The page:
John Whelan: Coronavirus is an ill wind that blows no good for global economy

It is too early to gauge the full economic and trade effects of the coronavirus outbreak, however, a number of global agencies have come out with their estimates of the likely damage to international trade and various economies across the globe.

John Whelan: Coronavirus is an ill wind that blows no good for global economy

It is too early to gauge the full economic and trade effects of the coronavirus outbreak, however, a number of global agencies have come out with their estimates of the likely damage to international trade and various economies across the globe.

The United Nations trade agency estimated that a shortage of industrial parts from China caused by the outbreak has set off a “ripple effect” significantly affecting other countries around the world.

Because China has become the central manufacturing hub of many global business operations, a slowdown in Chinese production has repercussions for any country depending on how reliant they are on Chinese suppliers.

The report states that China’s slowdown has caused a drop of over €40bn in exports to the country in the last month. The European Union was most affected, according to the agency, accounting for about one-third of the total loss in trade, or nearly €14bn.

Exports of the United States were second at nearly €5bn, and Japan was third at almost €4.6bn. This loss of trade is likely to increase over the coming months as the virus reaches global epidemic dimensions, and forces the shutdown of manufacturing plants in Europe and America.

A more worrying report was issued by the OECD. Its outlook statement warned of the likely impact from the broader virus contagion across the wider Asia-Pacific region and on into Europe and North and South America.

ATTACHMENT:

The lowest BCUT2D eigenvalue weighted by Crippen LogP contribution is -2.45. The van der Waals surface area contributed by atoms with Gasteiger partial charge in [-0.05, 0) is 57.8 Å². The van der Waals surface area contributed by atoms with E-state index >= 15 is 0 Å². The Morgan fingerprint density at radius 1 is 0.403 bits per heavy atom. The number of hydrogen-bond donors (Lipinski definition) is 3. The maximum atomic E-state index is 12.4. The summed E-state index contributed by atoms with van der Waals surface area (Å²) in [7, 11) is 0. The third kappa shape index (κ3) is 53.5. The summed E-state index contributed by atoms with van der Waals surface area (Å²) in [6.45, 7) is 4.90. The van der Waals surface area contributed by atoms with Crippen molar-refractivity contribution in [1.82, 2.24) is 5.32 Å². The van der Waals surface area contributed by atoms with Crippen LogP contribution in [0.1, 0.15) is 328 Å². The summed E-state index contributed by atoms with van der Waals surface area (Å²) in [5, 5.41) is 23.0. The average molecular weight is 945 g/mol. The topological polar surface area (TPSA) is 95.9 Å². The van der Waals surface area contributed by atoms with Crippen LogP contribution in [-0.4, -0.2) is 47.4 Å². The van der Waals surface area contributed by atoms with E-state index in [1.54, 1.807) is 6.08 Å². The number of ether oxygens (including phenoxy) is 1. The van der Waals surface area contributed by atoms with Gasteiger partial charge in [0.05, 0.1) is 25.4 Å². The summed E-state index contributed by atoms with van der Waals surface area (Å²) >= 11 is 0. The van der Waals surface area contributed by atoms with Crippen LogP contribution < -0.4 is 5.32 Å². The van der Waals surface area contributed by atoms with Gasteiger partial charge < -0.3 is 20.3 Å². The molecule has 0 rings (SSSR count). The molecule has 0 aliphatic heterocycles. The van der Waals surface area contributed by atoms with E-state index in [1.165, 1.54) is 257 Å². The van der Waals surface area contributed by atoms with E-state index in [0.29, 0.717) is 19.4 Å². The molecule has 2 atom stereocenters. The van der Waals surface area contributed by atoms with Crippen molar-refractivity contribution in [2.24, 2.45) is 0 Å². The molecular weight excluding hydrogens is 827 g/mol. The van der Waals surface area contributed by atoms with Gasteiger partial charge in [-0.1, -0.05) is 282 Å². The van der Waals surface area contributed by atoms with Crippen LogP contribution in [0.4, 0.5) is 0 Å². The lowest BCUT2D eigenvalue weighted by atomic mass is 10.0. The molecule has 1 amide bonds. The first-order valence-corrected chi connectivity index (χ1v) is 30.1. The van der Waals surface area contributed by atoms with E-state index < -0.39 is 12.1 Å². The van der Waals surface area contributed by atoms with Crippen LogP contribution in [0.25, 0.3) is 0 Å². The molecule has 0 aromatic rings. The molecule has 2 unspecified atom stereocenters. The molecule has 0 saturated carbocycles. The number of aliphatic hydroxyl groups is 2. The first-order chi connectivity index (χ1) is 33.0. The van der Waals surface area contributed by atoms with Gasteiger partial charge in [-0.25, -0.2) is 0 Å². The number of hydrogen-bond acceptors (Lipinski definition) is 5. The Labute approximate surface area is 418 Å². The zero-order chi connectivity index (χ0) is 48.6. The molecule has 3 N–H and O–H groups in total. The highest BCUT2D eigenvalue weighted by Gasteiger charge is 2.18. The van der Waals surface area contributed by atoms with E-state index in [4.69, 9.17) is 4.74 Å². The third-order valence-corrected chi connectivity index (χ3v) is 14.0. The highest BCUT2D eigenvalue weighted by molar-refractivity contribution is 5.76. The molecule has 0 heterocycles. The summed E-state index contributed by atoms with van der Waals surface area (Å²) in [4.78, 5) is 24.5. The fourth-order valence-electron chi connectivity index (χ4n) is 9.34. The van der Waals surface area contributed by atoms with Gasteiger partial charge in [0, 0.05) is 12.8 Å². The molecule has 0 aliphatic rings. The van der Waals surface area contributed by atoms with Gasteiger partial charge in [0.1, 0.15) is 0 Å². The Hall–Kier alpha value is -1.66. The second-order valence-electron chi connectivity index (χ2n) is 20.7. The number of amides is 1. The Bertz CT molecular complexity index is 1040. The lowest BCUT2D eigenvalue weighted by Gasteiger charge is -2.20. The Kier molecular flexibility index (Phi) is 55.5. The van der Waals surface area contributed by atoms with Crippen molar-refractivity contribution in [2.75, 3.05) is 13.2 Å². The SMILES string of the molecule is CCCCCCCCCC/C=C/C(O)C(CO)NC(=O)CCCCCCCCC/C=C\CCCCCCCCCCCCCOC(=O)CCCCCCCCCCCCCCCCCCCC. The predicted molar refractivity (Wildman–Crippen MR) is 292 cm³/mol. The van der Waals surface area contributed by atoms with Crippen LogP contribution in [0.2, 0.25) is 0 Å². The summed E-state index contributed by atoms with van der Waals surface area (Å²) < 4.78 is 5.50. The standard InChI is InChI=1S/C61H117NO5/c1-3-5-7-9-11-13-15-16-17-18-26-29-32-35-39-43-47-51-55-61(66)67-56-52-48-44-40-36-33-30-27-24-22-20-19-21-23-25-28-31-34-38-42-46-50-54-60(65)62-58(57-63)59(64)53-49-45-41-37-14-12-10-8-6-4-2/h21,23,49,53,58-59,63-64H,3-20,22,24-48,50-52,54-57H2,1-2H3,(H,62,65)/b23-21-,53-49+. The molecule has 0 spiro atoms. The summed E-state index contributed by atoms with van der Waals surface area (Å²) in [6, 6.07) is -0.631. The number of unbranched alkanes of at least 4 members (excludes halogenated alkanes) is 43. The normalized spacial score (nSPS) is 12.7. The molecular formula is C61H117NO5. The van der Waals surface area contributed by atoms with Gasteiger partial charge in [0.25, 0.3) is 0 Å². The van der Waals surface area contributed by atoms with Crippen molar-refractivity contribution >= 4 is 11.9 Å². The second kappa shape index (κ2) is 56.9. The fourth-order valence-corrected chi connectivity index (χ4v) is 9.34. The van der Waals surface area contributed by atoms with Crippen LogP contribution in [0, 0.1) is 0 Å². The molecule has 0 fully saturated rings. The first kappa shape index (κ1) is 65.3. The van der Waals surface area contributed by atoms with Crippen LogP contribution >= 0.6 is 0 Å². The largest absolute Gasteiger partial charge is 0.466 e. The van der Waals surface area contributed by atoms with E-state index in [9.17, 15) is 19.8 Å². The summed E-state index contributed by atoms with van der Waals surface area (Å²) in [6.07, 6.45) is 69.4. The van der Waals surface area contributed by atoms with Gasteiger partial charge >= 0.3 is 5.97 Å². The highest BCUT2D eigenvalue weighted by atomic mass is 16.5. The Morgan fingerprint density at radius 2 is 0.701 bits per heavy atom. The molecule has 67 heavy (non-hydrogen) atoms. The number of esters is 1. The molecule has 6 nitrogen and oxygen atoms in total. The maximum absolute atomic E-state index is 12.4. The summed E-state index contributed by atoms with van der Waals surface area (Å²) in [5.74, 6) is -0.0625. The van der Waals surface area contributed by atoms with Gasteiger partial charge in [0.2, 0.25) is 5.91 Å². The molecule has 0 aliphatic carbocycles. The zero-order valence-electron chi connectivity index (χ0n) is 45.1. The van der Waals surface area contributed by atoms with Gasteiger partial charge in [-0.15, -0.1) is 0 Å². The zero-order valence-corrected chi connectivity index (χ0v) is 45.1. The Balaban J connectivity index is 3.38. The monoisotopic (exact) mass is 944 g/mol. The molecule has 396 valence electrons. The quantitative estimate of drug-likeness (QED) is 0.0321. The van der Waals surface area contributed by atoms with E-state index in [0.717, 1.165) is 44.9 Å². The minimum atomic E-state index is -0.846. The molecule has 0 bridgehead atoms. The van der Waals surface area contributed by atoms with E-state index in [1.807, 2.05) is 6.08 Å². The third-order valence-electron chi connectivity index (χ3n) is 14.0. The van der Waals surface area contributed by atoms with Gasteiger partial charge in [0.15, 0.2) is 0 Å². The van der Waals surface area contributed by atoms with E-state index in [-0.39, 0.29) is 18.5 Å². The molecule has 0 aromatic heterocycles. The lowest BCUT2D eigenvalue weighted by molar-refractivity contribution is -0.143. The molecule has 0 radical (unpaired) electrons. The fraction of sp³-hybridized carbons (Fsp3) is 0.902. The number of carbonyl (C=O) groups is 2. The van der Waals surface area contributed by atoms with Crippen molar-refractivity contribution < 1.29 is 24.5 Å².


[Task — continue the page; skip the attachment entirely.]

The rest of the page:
The outlook says such expanded contagion, now only too evident, could cut global growth to as low as 1.5% this year, halving the OECD’s previous 2020 projection. Attempted China-like containment measures, with associated factory closures, loss of business and consumer confidence is forecast to drive some countries into recession, including the Eurozone countries and Japan.

If the economic consequences of the virus reach this level of severity, Irish exporters will take the type of battering not seen since the aftermath of the financial crisis and with them the Irish economy as a whole.

Even in the best-case scenario of limited outbreaks in countries outside China, a sharp slowdown in world growth is expected in the first half of 2020 as supply chains and commodities are hit, tourism drops and confidence falters. Global economic growth is then seen as falling to 2.4% for the whole year, which is deemed very weak.

The Irish Government would be well advised to take the OECD’s recommendation with regards to facilitation of flexible working to preserve jobs.

And also its recommendation that governments should implement temporary tax and budgetary measures to cushion the impact in sectors most affected by the downturn, which in the case of Ireland would include travel and tourism businesses, agri-food producers and the wide range of small manufacturing companies who are the supply chain for many of the multinational export corporations operating here.

The pressures arising from the virus outbreak brings into sharp focus the need for a frictionless trade deal with the UK, which accounts for a major slice of the EU and Ireland’s international trade as demonstrated by the €319bn of EU exports to Britain last year.

By comparison, the EU exported a third less (€198bn) to China in 2019. Whereas we have limited control over the spread of the coronavirus and its impact on trade, the negotiation of a deal with the UK that does not disrupt trade is within our control in Europe.

Equally, the UK should be conscious of the double impact of a loss of trade this year because of the virus and the potential for even further losses next year if they exit the EU without a deal. It is an ill wind that blows no one any good.

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